State senator honored for kindergarten readiness work
11.08.2012 | The San Mateo Daily Journal | Heather Murtagh
There’s something unique about Susan Stanchfield’s class at Taft Elementary School in Redwood City — almost all the students have birthdays this month.
The calendar for November is littered with birthday cakes, indicating some little 4-year-old is turning 5. Yesterday, two little ones were wearing a crown noting the occasion. Traditionally birthdays are sprinkled throughout the calendar year in a class. But Stanchfield’s class is one of about 2,000 transitional kindergarten rooms throughout the state serving children who turn 5 late in the year. This year, the first for the Kindergarten Readiness Act of 2010, authored by state Sen. Joe Simitian, D-Palo Alto, the birthday cutoff date was moved up to Nov. 1. The goal is to ultimately require students to be 5 years old to start kindergarten.
“I thought I had thought of everything, but I didn’t think of that,” Simitian said of the impact of starting TK during a visit to Taft yesterday morning.
His visit wasn’t just to see his work in action. Simitian was recognized for his work championing the cause of early childhood education with the Early Learning Lifetime Achievement Award by the nonprofit advocacy group Preschool California.
“Preschool California is honored to present Sen. Joe Simitian with the Early Learning Lifetime Achievement Award in recognition of his outstanding policy work and strong voice to promote child learning and educational opportunities,” said Catherine Atkin, president of Preschool California.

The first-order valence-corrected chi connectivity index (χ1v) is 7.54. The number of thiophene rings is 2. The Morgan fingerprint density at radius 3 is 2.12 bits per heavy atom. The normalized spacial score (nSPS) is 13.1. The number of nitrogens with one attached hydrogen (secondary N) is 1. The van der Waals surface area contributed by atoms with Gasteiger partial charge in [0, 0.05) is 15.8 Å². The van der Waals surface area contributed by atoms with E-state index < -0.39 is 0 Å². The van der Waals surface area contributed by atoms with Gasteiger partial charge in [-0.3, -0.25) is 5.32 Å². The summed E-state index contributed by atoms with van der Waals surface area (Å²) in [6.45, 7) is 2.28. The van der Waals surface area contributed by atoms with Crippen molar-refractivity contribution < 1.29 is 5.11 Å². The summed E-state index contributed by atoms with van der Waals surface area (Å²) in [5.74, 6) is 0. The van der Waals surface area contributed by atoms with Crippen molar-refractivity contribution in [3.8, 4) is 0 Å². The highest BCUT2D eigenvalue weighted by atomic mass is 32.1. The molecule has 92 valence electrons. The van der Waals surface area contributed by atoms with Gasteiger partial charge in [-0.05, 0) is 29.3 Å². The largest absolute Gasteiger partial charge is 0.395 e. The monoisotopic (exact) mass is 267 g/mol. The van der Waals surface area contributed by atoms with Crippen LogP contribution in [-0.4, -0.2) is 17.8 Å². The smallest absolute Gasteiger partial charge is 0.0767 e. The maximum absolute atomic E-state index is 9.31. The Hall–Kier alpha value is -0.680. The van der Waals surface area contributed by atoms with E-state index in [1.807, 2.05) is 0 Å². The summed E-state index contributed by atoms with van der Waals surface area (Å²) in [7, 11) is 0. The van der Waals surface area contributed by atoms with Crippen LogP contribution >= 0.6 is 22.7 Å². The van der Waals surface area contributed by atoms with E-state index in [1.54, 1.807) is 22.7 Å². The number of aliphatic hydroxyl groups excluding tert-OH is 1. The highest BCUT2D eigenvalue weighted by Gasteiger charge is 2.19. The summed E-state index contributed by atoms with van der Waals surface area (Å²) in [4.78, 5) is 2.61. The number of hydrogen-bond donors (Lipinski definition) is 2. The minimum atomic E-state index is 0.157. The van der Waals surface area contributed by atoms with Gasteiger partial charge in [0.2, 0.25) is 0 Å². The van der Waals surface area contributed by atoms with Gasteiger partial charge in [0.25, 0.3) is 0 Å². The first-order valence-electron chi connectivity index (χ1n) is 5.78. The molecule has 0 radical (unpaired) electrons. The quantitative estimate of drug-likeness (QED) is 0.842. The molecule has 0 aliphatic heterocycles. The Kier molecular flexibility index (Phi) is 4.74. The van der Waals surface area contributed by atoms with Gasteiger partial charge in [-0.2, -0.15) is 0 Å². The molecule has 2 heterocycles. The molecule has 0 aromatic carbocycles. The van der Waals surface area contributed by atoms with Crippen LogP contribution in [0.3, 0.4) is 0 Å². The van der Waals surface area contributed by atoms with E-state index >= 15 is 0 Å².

The award comes the day after Simitian officially won his bid to join the Santa Clara County Board of Supervisors, which he’ll start in January after being termed out of the Legislature.
“I am honored by the recognition,” said Simitian. “Transitional kindergarten is one of the few bright spots in California’s current educational scene. At no additional cost to the state, we’re now starting kids at an age when they’re ready to learn, and providing many of them with a year of TK — a get-ready year — prior to kindergarten. Taken together, these two steps provide the strong educational foundation needed to fulfill the California promise that every kid has the opportunity to achieve his or her potential in school, career and life.”
Taft’s class is one of two within the Redwood City Elementary School District. This year, the deadline for when a child needs to turn 5 to start kindergarten began to be moved up from Dec. 1 to Sept. 1. As a result, more classes will be added in the coming year to accommodate the growing population in the two-year kindergarten program.
“It’s the gift of time we’re giving them,” said Jan Christensen, Redwood City Elementary School District superintendent.
Many of the district students are English language learners and from lower socioeconomic backgrounds, she said. Through TK, the children get an extra year of support in academics.
Getting TK started had some challenges. More recently, it came under attack when Gov. Jerry Brown’s January budget proposal called for the elimination of the program. State officials from both Assembly and Senate subcommittees rejected the proposal to eliminate the program. The conversation did put planning in limbo for many districts.
California actually doesn’t require students be enrolled in kindergarten. Similarly, students are not required to enroll in the TK program. Parents could, instead, wait to enroll their children until first grade.
Heather Murtagh can be reached by email: email@example.com or by phone: (650) 344-5200 ext. 105.